February key figures
|Feb 2020||Nov 2019 to Feb 2020||Feb 2019 to Feb 2020|
|'000||% change||% change|
|Private and public sectors||226.5||0.2||-1.8|
February key points
- Total job vacancies in February 2020 were 226,500, an increase of 0.2% from November 2019.
- The number of job vacancies in the private sector was 201,300 in February 2020, a decrease of 0.2% from November 2019.
- The number of job vacancies in the public sector was 25,200 in February 2020, an increase of 3.3% from November 2019.
Managing the impact of Coronavirus (COVID-19) on job vacancies statistics
The ABS is currently monitoring for potential impacts from the Coronavirus (COVID-19) on job vacancies statistics and will continue to do so for the period of the pandemic.
Quality assurance of data for the February 2020 quarter did not identify any notable impact to headline statistics. It is important to note that the reference date for February fell at a point where there was only a relatively low number of confirmed COVID-19 cases within Australia and before it was declared a global pandemic.
The ABS will continue to actively manage the potential risks from COVID-19 to data collection operations for upcoming Job Vacancies surveys, and acknowledges the tremendous support that the Australian community is continuing to provide in supporting high quality and critically important ABS statistics.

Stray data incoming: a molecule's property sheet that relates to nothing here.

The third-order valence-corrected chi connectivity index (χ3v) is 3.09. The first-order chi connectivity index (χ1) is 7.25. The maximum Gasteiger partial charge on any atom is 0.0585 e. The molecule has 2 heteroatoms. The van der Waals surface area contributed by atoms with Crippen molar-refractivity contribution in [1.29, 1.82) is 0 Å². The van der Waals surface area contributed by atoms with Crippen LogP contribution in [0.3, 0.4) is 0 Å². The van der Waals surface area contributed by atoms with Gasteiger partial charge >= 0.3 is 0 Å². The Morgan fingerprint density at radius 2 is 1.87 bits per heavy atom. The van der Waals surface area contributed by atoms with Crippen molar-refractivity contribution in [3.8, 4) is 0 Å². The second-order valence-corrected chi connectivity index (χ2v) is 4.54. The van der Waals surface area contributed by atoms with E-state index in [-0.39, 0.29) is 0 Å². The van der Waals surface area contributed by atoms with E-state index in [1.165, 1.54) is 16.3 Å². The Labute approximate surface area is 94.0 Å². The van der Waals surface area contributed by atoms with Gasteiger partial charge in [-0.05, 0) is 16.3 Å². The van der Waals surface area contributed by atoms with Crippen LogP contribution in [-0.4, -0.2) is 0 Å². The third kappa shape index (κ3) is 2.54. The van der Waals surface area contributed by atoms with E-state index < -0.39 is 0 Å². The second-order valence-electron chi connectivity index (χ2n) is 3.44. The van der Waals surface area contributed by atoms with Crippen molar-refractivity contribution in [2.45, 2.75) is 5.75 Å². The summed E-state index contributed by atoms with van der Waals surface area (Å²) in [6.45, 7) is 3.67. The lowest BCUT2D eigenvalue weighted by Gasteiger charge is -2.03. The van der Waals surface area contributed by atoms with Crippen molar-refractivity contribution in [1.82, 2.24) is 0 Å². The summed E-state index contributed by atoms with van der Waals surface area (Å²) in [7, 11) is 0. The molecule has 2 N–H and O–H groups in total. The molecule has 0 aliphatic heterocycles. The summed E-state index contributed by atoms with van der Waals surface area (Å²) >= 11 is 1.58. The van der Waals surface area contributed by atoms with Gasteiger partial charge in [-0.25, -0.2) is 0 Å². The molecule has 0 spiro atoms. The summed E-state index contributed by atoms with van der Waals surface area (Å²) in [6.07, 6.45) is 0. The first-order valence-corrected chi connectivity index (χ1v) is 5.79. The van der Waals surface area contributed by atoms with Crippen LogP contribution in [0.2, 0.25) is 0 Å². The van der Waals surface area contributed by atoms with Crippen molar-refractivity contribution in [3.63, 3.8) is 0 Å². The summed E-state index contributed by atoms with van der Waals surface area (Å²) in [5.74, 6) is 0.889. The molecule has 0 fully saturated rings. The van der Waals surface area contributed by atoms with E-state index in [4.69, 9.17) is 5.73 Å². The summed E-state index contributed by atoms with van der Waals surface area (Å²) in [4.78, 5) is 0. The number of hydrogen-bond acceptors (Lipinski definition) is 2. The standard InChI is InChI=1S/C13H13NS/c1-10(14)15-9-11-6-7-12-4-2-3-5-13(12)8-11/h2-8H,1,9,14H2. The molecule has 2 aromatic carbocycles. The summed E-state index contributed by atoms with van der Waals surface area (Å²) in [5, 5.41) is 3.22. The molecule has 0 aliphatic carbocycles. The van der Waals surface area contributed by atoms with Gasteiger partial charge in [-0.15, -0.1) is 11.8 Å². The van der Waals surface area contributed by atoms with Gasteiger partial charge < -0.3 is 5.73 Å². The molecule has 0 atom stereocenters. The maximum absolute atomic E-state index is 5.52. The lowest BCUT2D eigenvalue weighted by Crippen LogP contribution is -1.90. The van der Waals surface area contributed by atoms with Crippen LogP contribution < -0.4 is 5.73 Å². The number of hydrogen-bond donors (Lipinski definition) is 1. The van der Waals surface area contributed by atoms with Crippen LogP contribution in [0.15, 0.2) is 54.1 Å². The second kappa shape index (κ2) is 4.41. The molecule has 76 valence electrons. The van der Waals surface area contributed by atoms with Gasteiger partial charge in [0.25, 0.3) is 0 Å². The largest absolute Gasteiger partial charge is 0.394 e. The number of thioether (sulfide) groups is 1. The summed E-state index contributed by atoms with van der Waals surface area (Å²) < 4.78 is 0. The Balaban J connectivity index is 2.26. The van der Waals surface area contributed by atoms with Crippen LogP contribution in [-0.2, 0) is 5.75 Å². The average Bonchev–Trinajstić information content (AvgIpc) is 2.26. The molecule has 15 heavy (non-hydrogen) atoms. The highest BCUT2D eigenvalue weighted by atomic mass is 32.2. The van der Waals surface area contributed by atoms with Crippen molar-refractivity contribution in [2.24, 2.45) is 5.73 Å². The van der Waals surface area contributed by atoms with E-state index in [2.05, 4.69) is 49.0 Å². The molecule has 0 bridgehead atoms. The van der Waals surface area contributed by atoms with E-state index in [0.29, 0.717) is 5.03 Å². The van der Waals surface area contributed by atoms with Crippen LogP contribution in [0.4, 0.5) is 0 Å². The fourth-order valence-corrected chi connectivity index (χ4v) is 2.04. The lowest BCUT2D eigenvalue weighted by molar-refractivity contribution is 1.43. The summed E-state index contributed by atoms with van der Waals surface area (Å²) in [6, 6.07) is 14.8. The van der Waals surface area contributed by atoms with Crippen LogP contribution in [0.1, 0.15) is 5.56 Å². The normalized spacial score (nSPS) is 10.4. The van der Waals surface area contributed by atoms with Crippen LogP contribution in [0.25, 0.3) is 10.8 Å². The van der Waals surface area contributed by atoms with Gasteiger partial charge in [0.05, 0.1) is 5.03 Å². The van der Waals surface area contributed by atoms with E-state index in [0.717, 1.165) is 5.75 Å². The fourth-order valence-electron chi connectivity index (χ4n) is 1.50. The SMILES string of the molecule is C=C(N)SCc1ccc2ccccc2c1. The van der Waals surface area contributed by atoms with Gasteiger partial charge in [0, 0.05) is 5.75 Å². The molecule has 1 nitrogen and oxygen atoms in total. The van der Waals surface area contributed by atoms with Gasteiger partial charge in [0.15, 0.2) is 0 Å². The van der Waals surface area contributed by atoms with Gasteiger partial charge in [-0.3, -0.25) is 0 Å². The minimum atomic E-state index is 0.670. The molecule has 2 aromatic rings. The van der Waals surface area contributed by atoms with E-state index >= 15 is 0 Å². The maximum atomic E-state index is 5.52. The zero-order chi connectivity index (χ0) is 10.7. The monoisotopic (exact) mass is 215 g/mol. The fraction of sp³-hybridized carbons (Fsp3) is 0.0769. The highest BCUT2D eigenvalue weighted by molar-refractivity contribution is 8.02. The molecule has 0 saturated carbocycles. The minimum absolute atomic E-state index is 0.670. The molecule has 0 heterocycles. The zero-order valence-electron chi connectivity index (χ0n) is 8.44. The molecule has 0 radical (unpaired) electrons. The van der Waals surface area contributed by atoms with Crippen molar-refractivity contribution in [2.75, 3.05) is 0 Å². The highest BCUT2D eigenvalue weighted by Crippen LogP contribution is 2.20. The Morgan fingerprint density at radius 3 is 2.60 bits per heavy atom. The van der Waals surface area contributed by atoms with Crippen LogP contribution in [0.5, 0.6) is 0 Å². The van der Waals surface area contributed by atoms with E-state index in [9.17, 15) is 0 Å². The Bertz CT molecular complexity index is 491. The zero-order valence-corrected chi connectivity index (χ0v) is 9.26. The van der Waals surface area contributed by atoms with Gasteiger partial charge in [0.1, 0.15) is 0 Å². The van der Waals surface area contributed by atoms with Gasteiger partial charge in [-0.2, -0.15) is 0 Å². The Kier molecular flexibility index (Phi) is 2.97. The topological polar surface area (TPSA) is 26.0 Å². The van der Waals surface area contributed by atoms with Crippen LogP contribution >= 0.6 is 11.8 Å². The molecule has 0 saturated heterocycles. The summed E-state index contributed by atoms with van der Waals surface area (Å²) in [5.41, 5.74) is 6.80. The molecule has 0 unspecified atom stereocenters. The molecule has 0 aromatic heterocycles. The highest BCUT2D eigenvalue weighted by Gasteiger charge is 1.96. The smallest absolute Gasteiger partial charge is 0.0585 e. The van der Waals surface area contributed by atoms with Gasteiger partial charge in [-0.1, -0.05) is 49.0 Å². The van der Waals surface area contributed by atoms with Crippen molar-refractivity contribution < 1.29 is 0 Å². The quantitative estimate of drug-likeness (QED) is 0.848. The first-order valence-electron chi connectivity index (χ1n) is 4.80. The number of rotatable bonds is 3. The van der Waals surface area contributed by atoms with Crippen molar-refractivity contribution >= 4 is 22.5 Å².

Revisions to job vacancies
As part of a recent quality review of the Job Vacancies Survey (JVS), the ABS explored whether it could make any improvements to its estimation and confrontation methods. While this review largely confirmed that the survey methods have already been optimised, it did highlight an improvement for data for the Administrative and support services industry, given the specific vacancy dynamics within this industry (which includes labour hire businesses).
In introducing this methodological improvement, the ABS has also applied some revisions to produce improved estimates for this industry for the period from May 2017 to November 2019. Consequential revisions have also been made to estimates for each state and territory, the private sector and Australia levels.
Estimates of percentage change shown in this release have been calculated using unrounded estimates, and may be different from, but are more accurate than, movements obtained from calculating percentage change using the rounded estimates presented in the Tables and the datacubes in the Data downloads section.